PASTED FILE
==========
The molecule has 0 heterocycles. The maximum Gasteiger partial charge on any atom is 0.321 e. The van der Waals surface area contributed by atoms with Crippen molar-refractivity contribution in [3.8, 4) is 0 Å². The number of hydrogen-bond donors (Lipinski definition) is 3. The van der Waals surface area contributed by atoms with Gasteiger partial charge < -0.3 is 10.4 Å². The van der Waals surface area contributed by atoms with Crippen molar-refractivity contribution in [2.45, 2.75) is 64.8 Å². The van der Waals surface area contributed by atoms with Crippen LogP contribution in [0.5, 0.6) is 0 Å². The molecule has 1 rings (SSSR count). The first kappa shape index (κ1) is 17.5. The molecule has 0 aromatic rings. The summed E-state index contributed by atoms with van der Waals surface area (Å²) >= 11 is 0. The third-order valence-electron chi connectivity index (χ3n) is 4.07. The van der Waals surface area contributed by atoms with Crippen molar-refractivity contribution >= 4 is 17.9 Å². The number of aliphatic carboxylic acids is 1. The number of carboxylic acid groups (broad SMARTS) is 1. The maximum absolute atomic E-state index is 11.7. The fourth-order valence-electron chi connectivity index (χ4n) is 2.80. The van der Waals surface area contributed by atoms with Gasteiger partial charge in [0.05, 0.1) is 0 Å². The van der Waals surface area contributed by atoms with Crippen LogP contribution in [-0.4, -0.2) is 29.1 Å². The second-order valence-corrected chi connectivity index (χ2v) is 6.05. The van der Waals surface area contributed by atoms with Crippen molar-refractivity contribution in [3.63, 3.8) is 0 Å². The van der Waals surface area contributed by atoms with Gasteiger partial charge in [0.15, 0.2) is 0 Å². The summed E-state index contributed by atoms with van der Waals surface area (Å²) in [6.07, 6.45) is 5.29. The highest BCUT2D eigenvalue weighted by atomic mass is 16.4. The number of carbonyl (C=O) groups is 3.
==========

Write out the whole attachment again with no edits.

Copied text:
The molecule has 0 heterocycles. The maximum Gasteiger partial charge on any atom is 0.321 e. The van der Waals surface area contributed by atoms with Crippen molar-refractivity contribution in [3.8, 4) is 0 Å². The number of hydrogen-bond donors (Lipinski definition) is 3. The van der Waals surface area contributed by atoms with Gasteiger partial charge < -0.3 is 10.4 Å². The van der Waals surface area contributed by atoms with Crippen molar-refractivity contribution in [2.45, 2.75) is 64.8 Å². The van der Waals surface area contributed by atoms with Crippen LogP contribution in [0.5, 0.6) is 0 Å². The molecule has 1 rings (SSSR count). The first kappa shape index (κ1) is 17.5. The molecule has 0 aromatic rings. The summed E-state index contributed by atoms with van der Waals surface area (Å²) >= 11 is 0. The third-order valence-electron chi connectivity index (χ3n) is 4.07. The van der Waals surface area contributed by atoms with Crippen molar-refractivity contribution >= 4 is 17.9 Å². The number of aliphatic carboxylic acids is 1. The number of carboxylic acid groups (broad SMARTS) is 1. The maximum absolute atomic E-state index is 11.7. The fourth-order valence-electron chi connectivity index (χ4n) is 2.80. The van der Waals surface area contributed by atoms with Gasteiger partial charge in [0.05, 0.1) is 0 Å². The van der Waals surface area contributed by atoms with Crippen LogP contribution in [-0.4, -0.2) is 29.1 Å². The second-order valence-corrected chi connectivity index (χ2v) is 6.05. The van der Waals surface area contributed by atoms with Crippen molar-refractivity contribution in [3.63, 3.8) is 0 Å². The van der Waals surface area contributed by atoms with Gasteiger partial charge in [0.15, 0.2) is 0 Å². The summed E-state index contributed by atoms with van der Waals surface area (Å²) in [6.07, 6.45) is 5.29. The highest BCUT2D eigenvalue weighted by atomic mass is 16.4. The number of carbonyl (C=O) groups is 3.